The Federal Trade Commission (FTC) recently released its 2015 Annual Highlights. As the title suggests, the report summarizes the agency’s achievements and initiatives last year in the areas of enforcement, policy, and education.

For businesses, the report is useful because it highlights where the FTC is focusing its oversight and, consequently, where companies should be directing their compliance resources. Most notably, the report confirms that the FTC is increasingly concerned about how emerging technologies are impacting consumers, as well as how business mergers are impacting competition.

“2015 was another busy year for the FTC fighting fraud and deception, as well as promoting competition and consumer choice,” Chairwoman Edith Ramirez said in a press statement. “In our law enforcement and policy work, we placed special emphasis on sectors of the economy that have the biggest impact on consumers, such as health care and the digital economy.”

FTC Enforcement Highlights

In total, the FTC imposed $21.8 million in civil penalties in 2015. While the agency was active in a variety of industries, the healthcare and pharmaceutical industries saw the most enforcement actions. As evidence of its efforts to prevent anticompetitive healthcare provider consolidation, the FTC filed suit to block three proposed hospital mergers in 2015.

Overall, the FTC filed 27 merger challenges in 2015, along with a number of anticompetitive conduct cases. The agency specifically noted that it successfully prevented Sysco from buying its rival, US Foods, thereby preserving competition in the $231 billion foodservice industry.

In the area of consumer protection, the Annual Highlights report also emphasized that the FTC had many victories in 2015 at both the district court and appellate levels on key issues of concern, including the common carrier exemption (AT&T Mobility), data security (Wyndham), and deceptive advertising (POM Wonderful). As we discussed on this blog, in FTC v. Wyndham Worldwide Corporation, the Third Circuit Court of Appeals affirmed the FTC’s cybersecurity authority to hold businesses liable for data breaches under Section 5 of the Federal Trade Commission Act.

Finally, the FTC also had a record year of debt collection enforcement. It brought twelve new cases against 52 new defendants and resolved nine cases to obtain nearly $94 million in judgments.

FTC Policy Highlights

As noted in the report’s Policy Highlights, the FTC filed amicus briefs in a number of cases, including lawsuits involving prescription drug competition and debt collection. Most notably, in American Sales v. Warner-Chilcott, the FTC argued that reverse-payment patent litigation settlements, also referred to as “pay-for-delay” settlements, can still violate antitrust laws even when non-cash payments are made.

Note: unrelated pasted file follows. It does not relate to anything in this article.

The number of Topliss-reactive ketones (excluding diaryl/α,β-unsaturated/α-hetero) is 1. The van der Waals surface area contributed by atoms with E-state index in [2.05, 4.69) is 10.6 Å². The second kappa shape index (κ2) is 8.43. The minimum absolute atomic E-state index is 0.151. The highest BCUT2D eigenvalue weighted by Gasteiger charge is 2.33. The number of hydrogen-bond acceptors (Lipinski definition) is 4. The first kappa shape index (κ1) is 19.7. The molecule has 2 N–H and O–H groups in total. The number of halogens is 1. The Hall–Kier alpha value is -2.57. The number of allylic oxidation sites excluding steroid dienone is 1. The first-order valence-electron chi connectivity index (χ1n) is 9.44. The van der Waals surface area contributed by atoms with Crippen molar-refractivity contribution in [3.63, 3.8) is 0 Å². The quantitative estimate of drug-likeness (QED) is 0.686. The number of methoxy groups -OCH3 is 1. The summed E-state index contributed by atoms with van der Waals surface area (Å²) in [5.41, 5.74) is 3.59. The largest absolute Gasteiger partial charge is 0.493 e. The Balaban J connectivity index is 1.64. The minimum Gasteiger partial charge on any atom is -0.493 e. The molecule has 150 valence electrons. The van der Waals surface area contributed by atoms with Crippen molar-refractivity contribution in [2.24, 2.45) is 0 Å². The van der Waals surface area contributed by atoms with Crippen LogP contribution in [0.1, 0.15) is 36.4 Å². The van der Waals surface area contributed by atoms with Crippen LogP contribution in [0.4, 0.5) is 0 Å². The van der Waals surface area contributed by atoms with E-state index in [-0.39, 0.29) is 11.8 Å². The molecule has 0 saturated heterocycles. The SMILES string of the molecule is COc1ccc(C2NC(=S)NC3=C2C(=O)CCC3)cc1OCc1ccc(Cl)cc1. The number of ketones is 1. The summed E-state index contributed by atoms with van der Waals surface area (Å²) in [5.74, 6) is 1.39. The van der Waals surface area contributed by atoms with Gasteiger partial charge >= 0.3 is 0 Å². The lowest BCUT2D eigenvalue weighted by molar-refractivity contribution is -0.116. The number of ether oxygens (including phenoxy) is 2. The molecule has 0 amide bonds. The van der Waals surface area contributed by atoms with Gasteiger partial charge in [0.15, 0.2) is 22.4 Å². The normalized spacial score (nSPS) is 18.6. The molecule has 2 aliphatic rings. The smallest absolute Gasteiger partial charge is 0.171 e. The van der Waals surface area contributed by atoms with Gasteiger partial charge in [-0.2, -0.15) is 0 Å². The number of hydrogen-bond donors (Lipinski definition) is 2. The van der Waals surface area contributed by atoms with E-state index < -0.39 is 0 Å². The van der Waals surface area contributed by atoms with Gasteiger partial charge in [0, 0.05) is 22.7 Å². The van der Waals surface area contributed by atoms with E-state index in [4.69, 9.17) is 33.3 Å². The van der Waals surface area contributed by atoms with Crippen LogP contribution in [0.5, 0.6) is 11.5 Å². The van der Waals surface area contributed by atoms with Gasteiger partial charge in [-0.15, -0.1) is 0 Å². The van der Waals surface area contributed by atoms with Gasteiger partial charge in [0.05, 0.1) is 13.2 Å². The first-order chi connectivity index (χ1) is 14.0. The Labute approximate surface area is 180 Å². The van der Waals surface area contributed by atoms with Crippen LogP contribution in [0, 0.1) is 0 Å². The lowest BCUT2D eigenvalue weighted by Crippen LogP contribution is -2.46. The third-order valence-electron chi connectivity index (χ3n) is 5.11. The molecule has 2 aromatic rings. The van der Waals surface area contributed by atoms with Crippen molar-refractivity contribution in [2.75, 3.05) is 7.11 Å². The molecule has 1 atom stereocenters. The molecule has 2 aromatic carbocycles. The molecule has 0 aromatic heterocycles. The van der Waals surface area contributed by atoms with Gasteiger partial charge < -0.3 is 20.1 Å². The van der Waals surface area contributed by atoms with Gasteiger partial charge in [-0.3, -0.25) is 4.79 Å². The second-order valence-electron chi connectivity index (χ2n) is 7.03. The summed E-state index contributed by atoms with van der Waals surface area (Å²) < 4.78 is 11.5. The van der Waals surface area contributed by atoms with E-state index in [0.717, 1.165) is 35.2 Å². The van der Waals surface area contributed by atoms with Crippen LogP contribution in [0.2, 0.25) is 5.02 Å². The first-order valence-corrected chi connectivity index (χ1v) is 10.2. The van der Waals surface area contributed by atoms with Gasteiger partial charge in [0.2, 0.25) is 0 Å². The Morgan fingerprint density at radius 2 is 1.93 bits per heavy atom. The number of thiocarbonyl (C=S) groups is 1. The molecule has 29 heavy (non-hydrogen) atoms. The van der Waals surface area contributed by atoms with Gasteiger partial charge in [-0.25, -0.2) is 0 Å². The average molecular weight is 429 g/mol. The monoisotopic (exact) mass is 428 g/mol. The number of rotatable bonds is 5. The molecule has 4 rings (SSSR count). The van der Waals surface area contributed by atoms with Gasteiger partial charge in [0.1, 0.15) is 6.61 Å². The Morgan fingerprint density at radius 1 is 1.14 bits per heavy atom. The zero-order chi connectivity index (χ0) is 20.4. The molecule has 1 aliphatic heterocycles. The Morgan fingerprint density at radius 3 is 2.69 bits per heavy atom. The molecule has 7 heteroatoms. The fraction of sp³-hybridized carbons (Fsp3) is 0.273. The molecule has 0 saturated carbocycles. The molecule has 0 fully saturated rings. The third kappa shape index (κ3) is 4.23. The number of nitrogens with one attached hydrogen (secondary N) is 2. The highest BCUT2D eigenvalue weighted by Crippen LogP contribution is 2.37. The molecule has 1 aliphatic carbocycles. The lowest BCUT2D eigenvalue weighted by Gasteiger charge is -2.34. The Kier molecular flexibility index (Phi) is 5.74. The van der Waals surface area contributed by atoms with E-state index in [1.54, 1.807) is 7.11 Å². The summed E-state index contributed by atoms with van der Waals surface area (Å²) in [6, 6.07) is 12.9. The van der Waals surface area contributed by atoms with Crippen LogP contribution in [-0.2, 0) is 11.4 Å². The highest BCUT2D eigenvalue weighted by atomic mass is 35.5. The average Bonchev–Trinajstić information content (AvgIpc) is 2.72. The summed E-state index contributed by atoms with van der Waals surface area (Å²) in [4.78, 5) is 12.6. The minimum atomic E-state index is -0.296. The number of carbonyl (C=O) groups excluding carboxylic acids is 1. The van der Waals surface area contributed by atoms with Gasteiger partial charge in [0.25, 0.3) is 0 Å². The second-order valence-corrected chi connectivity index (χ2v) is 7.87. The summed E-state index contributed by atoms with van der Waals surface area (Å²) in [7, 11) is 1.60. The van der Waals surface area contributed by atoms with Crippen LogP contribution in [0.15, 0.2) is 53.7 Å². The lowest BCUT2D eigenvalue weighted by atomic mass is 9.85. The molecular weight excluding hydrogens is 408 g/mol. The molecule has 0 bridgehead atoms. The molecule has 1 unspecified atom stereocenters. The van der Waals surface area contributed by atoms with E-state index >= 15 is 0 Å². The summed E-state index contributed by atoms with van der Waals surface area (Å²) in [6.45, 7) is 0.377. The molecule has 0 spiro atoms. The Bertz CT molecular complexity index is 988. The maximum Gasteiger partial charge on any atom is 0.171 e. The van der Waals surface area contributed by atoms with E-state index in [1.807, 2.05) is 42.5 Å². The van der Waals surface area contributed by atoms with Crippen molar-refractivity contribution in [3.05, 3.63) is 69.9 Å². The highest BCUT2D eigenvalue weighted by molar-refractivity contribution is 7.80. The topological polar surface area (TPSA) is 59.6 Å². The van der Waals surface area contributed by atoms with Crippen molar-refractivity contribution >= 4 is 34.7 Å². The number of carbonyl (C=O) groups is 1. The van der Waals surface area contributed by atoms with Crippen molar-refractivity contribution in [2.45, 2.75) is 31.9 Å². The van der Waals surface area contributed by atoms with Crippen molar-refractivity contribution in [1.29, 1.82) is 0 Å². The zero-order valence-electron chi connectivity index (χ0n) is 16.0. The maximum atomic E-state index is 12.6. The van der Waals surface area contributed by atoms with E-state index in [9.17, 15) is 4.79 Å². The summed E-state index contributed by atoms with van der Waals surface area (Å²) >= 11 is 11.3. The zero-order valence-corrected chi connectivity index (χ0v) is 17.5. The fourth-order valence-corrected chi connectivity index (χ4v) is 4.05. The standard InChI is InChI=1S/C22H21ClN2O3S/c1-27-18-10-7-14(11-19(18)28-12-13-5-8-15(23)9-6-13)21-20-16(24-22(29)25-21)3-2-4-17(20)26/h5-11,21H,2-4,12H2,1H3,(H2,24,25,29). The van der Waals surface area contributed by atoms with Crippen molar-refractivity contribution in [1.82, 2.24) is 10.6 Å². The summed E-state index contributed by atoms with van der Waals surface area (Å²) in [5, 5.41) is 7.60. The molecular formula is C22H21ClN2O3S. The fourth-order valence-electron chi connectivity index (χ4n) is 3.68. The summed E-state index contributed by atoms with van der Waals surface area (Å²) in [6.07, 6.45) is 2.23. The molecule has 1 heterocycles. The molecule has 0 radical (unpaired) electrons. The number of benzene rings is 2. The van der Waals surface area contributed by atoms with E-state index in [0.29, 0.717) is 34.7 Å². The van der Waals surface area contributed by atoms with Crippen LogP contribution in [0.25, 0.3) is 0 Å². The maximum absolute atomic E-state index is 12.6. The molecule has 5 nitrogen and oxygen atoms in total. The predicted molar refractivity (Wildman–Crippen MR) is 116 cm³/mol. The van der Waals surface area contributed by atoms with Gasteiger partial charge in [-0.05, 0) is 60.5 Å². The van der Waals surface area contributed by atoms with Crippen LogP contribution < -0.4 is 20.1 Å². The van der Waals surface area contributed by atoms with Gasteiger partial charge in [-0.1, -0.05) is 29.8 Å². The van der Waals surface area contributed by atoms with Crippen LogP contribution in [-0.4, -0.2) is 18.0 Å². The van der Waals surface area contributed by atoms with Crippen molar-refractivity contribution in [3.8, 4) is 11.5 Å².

The majority of the FTC staff’s advocacy comments also focused on the healthcare industry. The agency issued comments to legislators in four states, including New York, that raised concerns over efforts to provide antitrust immunity for mergers and other collaborations among health care providers. The FTC also noted that its staff conducted several workshops focused on new and rapidly changing markets or technologies, such as the sharing economy, cross-device tracking, and new developments in healthcare provider organization and payment models.

FTC Outreach Highlights

Whenever the FTC issues new guidance, enforcement actions are likely to follow.

With regard to education, the FTC report highlights its work to alert businesses to the agency’s compliance standards. For those who don’t already follow the agency’s business blog, it is a great way to keep up with data regarding FTC guidance and enforcement initiatives.

In 2015, the FTC launched its multimedia Start with Security initiative, revised its FAQs about the endorsement guides, and issued a new brochure for companies entering the Internet of Things marketplace. In December of 2015, the agency issued guidance on “native advertising,” reminding businesses that an advertisement or promotional message shouldn’t suggest or imply to consumers that it’s anything other than an advertisement, particularly on social media.

Whenever the FTC issues new guidance, enforcement actions are likely to follow. Just a few months later, it announced that retailer Lord & Taylor had reached a settlement over allegations that it misrepresented that Instagram images and captions reflected the independent statements of impartial fashion influencers, when they really were part of a Lord & Taylor ad campaign.

In the area of consumer outreach, the report notes the FTC’s efforts to educate consumers about the “telltale signs of fraud and deceptive business practices.” In keeping with the agency’s growing focus on data security, the report also highlights, which was created as a centralized government website for the public to report and recover from identity theft.